Tenants and Landlords Feel the Strain of Eviction Rules

Author: Rent Guarantor


Following the UK government's decision to extend the no eviction ban by two months to the end of August 2020 to help tenants cope with a longer lockdown and slow recovery, it’s clear that both tenants and landlord are feeling the strain of the situation. Separate reports highlight that while searches for 'can my landlord evict me' have risen by over 50%, industry body the National Residential Landlords Agency (NRLA) is encouraging its members to write to the government to highlight the 'devastating consequences' some will will face as the result of the extended eviction ban. 

Uncertainty over the re-opening of the economy, job security and earnings are all issues for both tenants and landlords. That means that although landlords are unable to begin eviction processes where tenants aren’t paying rent until the end of August, both parties remain concerned over paying rent, the income that generates and what their rights are.

Tenants worrying more about eviction

Recent research shows that online searches about eviction increased in April. Specifically, the search for “can my landlord evict me” was made 52% time more in April than in February 2020, according to research by Boiler Plan.

The boiler payment plan service found that other popular online search terms in May were:

  • Can landlords increase the rent?
  • What are my responsibilities as a tenant?
  • Can letting agents charge fees?
  • Can landlords keep deposits?

As you can see, they largely centre around costs, suggesting that money worries have increased for many of the UK’s residential renters. 

While the extension of the eviction ban might help ease some worries, where a tenant has lost their job or had a significant reduction in their working hours and income, the uncertainty of when that will improve is also likely to weigh. That suggests that online searches on the above terms will remain popular until the future of the coronavirus spread and vaccine becomes known, along with the pandemic’s continued effects on the economy and jobs market.

Landlords under pressure too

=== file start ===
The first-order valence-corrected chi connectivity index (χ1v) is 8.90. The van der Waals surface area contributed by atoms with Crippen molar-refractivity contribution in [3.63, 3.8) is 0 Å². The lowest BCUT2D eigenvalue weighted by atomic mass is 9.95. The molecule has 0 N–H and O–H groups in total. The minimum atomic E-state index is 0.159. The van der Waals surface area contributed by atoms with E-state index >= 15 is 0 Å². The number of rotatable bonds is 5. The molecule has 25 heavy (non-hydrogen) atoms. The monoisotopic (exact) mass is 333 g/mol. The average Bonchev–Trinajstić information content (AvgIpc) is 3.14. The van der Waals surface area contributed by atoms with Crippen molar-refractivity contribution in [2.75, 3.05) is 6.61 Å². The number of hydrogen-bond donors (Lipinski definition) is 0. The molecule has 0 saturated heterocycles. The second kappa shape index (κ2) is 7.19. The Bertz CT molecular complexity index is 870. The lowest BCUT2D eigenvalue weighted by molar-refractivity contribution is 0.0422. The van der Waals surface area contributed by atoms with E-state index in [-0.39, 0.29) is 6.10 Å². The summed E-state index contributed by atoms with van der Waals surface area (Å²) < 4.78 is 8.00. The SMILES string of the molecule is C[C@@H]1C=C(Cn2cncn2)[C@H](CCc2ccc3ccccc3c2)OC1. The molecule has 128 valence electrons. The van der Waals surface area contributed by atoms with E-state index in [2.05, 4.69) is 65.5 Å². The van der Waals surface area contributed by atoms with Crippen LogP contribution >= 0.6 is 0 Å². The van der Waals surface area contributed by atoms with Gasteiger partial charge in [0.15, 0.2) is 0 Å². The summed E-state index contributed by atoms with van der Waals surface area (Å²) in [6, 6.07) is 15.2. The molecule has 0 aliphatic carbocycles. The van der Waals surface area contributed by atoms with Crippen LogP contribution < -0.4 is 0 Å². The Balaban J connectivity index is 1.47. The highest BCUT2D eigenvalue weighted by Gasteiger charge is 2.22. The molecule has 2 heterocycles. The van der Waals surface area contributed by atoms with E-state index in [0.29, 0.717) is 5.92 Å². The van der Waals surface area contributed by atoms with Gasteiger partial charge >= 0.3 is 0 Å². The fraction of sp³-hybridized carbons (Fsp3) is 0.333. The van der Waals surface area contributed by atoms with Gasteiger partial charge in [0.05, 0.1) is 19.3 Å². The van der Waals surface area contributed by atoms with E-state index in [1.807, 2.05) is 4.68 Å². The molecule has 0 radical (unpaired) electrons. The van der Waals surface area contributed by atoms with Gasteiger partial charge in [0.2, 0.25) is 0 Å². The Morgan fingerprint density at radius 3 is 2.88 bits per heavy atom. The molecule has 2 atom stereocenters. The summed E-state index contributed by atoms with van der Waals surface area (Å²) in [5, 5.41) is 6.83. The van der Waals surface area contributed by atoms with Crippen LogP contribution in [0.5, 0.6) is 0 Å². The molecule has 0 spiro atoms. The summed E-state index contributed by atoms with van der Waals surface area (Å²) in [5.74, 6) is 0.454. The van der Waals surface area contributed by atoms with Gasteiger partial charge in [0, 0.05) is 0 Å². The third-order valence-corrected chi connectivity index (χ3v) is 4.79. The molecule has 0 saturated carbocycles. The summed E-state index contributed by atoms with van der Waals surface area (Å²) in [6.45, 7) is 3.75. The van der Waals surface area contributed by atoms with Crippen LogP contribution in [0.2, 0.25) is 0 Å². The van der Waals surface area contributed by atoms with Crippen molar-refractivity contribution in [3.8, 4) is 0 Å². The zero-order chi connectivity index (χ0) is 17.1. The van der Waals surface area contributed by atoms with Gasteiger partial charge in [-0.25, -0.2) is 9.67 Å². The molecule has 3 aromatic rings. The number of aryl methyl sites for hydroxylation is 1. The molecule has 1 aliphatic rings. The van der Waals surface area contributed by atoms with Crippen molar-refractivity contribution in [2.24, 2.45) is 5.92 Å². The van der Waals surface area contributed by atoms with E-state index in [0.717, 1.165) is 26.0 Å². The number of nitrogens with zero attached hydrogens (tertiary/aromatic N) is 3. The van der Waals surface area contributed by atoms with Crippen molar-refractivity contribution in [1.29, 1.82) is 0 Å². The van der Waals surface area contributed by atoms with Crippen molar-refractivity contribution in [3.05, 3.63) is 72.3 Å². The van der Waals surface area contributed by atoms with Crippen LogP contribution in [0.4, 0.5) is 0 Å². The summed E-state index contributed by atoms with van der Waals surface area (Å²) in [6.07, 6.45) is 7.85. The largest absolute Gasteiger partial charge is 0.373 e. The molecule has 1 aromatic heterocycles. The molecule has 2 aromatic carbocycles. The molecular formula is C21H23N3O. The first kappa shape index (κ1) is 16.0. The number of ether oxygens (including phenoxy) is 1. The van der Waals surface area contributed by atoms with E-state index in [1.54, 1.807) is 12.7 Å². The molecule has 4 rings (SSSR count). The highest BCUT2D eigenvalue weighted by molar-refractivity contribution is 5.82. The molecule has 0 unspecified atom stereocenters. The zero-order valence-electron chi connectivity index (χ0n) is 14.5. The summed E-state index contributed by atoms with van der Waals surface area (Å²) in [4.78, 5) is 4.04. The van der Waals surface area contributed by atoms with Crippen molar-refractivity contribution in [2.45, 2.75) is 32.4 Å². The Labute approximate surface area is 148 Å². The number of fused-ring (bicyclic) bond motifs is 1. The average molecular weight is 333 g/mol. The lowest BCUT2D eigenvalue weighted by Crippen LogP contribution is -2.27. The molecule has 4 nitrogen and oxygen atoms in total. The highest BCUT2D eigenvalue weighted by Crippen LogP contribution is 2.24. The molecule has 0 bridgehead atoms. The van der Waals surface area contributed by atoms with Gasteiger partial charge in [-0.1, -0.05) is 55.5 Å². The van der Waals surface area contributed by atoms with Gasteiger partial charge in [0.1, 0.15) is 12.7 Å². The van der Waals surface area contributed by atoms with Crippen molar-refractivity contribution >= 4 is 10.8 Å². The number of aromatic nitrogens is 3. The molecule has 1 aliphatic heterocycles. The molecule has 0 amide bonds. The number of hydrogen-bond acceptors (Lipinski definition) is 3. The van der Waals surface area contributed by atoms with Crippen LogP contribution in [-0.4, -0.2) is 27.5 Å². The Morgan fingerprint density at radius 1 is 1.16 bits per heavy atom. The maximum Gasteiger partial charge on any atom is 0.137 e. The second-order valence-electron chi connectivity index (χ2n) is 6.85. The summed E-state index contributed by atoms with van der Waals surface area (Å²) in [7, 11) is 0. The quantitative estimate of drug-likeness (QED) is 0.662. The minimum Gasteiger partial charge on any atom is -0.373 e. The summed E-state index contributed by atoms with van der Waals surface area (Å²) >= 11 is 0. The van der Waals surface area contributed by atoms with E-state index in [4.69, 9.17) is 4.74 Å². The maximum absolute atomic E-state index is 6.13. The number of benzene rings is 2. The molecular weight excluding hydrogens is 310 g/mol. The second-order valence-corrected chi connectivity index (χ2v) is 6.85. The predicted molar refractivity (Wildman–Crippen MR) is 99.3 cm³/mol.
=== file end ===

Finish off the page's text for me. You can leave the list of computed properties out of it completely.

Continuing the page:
While tenants across the UK are undoubtedly feeling the pressure of Covid-19 and its effect on the economy, the situation is also impacting landlords. Research repeatedly highlights that the majority of landlords are supporting tenants where ever and however they can. However, where rent isn’t being paid at all, or a reduced rate over a set period has been agreed, some landlords are still struggling and this could have a long-term impact on their ability to remain in the private rental sector.

With that in mind, the NRLA has urged its members who are struggling with the extended no evictions process period, to write to their MPs and explain exactly what the effects of this policy will be on them.

“It’s essential landlords’ voices are heard as the process for possessions is agreed. Tenants affected by coronavirus need to be supported, but it is equally important that landlords are able to regain possession in legitimate circumstances – for example antisocial behaviour,” said NRLA chief executive Ben Beadle.

“The government also needs to recognise the financial impact on individual landlords of significant rent arrears pre-dating the coronavirus measures – and of a further five months without payment. We are encouraging members to write to their MP – sharing personal experiences carry a lot of weight,” Beadle adds.

The government is clearly making an effort to support all parts of society during this worrying period of uncertainty. However, it’s essential to be mindful that another element of an industry isn’t damaged due to the support shown to the other.